Confirmed coronavirus cases in the United States surpassed 2.5 million on Sunday morning as a devastating new wave of infections continued to bear down throughout the country’s South and West.

Florida, Texas and Arizona are fast emerging as the country’s latest epicenters after reporting record numbers of new infections for weeks in a row. Positivity rates and hospitalizations have also spiked.

Global cases of COVID-19 exceeded 10 million, according to a count maintained by Johns Hopkins University, a measure of the power and spread of a pandemic that has caused vast human suffering, devastated the world’s economy and still threatens vulnerable populations in rich and poor nations alike.

Texas set a record for coronavirus-related hospitalizations for the 16th day in a row on Saturday, with 5,523 patients being treated. In Arizona, health officials also reported a record, with 2,577 current hospitalizations.

House Speaker Nancy Pelosi, D-Calif., said Sunday the wearing of face masks should be mandatory nationwide during the coronavirus pandemic.

Health and Human Services Secretary Alex Azar on Sunday bobbed and weaved questions about the Trump administration’s response to COVID-19 as well as the president’s behavior on masks.

On CNN’s “State of the Union,” Azar argued, as President Trump and Vice President Mike Pence have lately, that the uptick in infections is because of expansive testing of even some asymptomatic cases and tried to focus on fatality numbers, which he said are the lowest in two months.

As The Washington Post’s Philip Bump reported, in multiple states, the rate of new cases has increased faster than the rise in the average number of tests.

On NBC News’s “Meet the Press,” Azar repeatedly emphasized that “the window is closing. We have to act. And people as individuals have to act.”

People tested

People wait in line at a free COVID-19 testing site provided by United Memorial Medical Center on Sunday at the Mexican Consulate in Houston. Confirmed cases of the coronavirus in Texas continue to surge. David J. Phillip/Associated Press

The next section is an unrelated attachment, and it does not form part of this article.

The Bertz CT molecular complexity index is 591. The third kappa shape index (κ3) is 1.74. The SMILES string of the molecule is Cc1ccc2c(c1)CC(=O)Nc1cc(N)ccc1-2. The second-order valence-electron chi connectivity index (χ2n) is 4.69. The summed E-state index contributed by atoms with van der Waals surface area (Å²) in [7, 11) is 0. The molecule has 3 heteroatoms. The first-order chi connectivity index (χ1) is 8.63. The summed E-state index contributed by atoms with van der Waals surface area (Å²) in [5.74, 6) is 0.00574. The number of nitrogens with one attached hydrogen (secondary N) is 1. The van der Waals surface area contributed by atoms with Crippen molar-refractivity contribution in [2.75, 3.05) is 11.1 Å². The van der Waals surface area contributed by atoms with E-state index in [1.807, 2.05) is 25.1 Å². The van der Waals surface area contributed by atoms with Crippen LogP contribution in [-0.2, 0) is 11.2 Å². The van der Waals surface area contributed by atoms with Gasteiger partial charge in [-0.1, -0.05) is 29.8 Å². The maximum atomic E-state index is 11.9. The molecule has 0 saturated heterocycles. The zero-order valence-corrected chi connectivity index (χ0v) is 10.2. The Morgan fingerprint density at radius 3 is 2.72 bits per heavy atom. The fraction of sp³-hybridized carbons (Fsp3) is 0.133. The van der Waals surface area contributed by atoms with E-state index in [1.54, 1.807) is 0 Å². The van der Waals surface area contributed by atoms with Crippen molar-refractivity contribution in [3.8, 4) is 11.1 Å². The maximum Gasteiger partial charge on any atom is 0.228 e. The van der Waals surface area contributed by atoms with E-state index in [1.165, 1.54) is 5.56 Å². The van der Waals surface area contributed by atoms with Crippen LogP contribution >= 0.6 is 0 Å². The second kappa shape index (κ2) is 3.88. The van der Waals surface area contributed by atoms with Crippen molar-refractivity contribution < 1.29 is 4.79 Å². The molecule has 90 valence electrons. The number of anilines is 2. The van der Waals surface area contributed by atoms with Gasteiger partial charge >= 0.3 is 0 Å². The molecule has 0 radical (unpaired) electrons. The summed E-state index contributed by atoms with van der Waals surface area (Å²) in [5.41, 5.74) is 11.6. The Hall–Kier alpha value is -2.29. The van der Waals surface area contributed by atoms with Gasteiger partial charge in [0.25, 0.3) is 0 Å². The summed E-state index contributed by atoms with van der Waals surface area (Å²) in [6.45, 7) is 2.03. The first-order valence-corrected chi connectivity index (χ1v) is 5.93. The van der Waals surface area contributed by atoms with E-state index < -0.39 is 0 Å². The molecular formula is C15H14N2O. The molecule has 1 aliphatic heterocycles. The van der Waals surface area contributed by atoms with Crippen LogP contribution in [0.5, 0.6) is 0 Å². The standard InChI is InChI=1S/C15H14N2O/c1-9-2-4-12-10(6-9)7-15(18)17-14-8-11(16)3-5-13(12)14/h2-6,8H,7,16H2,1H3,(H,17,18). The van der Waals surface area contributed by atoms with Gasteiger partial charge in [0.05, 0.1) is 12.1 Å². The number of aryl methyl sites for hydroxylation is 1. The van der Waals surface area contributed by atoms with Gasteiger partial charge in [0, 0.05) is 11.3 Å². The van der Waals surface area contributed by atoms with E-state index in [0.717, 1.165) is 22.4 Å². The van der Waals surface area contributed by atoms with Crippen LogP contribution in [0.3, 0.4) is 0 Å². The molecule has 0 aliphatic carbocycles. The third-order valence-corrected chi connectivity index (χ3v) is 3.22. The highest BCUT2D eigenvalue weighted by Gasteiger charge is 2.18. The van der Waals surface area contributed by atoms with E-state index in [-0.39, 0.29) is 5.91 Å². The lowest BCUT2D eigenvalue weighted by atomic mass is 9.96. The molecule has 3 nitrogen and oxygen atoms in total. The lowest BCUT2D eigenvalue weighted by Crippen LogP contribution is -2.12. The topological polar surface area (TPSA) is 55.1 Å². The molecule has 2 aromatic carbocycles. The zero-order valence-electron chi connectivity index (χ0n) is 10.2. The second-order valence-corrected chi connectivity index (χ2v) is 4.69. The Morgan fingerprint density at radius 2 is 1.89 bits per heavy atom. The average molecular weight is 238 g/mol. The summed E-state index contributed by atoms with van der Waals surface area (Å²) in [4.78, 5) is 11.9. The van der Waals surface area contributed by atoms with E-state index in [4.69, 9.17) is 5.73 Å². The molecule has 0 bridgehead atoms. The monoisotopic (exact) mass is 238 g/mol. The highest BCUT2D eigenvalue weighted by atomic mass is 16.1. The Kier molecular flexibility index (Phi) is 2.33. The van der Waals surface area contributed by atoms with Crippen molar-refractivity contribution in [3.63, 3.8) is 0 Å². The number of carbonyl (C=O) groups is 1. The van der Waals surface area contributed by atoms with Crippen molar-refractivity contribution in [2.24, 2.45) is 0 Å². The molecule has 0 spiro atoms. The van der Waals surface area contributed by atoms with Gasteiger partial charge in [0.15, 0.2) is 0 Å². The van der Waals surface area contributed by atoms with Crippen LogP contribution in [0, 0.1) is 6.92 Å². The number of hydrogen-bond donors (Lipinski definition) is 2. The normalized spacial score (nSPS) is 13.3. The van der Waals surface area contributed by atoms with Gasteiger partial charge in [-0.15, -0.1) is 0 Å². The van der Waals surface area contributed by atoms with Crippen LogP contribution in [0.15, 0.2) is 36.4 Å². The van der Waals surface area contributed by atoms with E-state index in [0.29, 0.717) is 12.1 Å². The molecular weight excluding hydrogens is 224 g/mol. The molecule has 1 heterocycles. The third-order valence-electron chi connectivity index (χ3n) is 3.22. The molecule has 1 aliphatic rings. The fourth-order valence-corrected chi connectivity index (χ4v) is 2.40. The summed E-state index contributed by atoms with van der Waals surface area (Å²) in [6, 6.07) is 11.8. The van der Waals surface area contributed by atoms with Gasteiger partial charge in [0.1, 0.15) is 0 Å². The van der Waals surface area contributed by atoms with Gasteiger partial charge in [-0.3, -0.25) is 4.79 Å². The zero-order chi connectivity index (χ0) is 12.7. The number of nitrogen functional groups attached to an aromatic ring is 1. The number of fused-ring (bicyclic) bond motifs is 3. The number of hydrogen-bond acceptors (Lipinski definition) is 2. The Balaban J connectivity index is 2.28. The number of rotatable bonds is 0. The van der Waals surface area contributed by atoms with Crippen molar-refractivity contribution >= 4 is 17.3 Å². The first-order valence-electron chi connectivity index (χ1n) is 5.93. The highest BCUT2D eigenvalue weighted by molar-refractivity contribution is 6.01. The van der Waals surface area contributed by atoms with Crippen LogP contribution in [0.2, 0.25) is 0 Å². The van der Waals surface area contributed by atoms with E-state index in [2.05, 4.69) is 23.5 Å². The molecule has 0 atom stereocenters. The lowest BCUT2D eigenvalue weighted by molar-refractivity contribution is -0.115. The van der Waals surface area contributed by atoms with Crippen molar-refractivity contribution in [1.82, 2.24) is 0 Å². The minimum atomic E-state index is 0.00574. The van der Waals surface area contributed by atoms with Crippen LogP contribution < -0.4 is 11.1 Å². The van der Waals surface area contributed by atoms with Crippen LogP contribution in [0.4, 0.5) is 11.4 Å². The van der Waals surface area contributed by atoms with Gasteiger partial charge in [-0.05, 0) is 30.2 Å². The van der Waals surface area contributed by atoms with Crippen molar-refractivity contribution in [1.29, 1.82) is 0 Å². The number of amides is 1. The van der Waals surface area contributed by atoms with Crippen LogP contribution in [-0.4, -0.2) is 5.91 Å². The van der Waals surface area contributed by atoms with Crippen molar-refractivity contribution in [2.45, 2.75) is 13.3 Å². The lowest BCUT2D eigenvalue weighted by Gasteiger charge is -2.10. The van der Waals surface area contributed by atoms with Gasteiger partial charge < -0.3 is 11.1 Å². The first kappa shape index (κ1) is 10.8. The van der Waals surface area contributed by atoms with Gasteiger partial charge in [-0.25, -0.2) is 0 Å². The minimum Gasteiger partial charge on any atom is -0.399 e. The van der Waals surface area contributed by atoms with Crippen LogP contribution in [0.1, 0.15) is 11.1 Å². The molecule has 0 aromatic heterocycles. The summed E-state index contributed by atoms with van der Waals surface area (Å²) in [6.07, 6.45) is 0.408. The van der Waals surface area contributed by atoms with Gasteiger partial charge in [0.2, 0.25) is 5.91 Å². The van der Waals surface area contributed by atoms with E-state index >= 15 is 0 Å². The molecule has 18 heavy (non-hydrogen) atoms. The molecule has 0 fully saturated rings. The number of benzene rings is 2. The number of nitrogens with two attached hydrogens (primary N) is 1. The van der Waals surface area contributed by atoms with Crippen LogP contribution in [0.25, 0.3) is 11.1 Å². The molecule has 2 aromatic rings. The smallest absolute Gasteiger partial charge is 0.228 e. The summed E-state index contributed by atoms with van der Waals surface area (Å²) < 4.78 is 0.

“This is not about reopening or not reopening. In many communities and states which are just as reopened, we aren’t seeing this … We’ve got to get to the bottom of this,” he said, emphasizing the need for increased testing and contact tracing.

Asked repeatedly whether Trump’s comments and actions have helped promote the things he has been talking about, Azar ducked and stuck to administration attempts to shift focus to people not wearing masks and social distancing during protests.

When pressed again by host Chuck Todd, Azar said, “I’m the president’s secretary of health. I’m telling you to practice social distancing … wear a face covering.” He noted Pence showed up onstage in a face mask last week. As for Trump, Azar said the president is in a unique position “as leader of the free world.” Azar said Trump is “tested constantly” and has issued “presidential guidelines.”

Pence is scheduled to appear Sunday in Dallas, where he is expected to meet with Gov. Greg Abbott and speak at First Baptist Church as Texas confronts a growing number of coronavirus cases.

On Friday, the state scaled back reopening measures as severely ill patients continue to overwhelm hospitals in some parts of Texas. More than 31,000 coronavirus cases have been confirmed in the state since Jun. 21, according to a Washington Post analysis.

Joe Biden’s presidential campaign criticized Pence’s trip, saying in a statement that his decision to go ahead with events in Texas “epitomizes the dismissive attitude this administration has taken in addressing this crisis from the onset.”


Tubers prepare to float the Comal River despite the recent spike in COVID-19 cases Thursday in New Braunfels, Texas. Eric Gay/Associated Press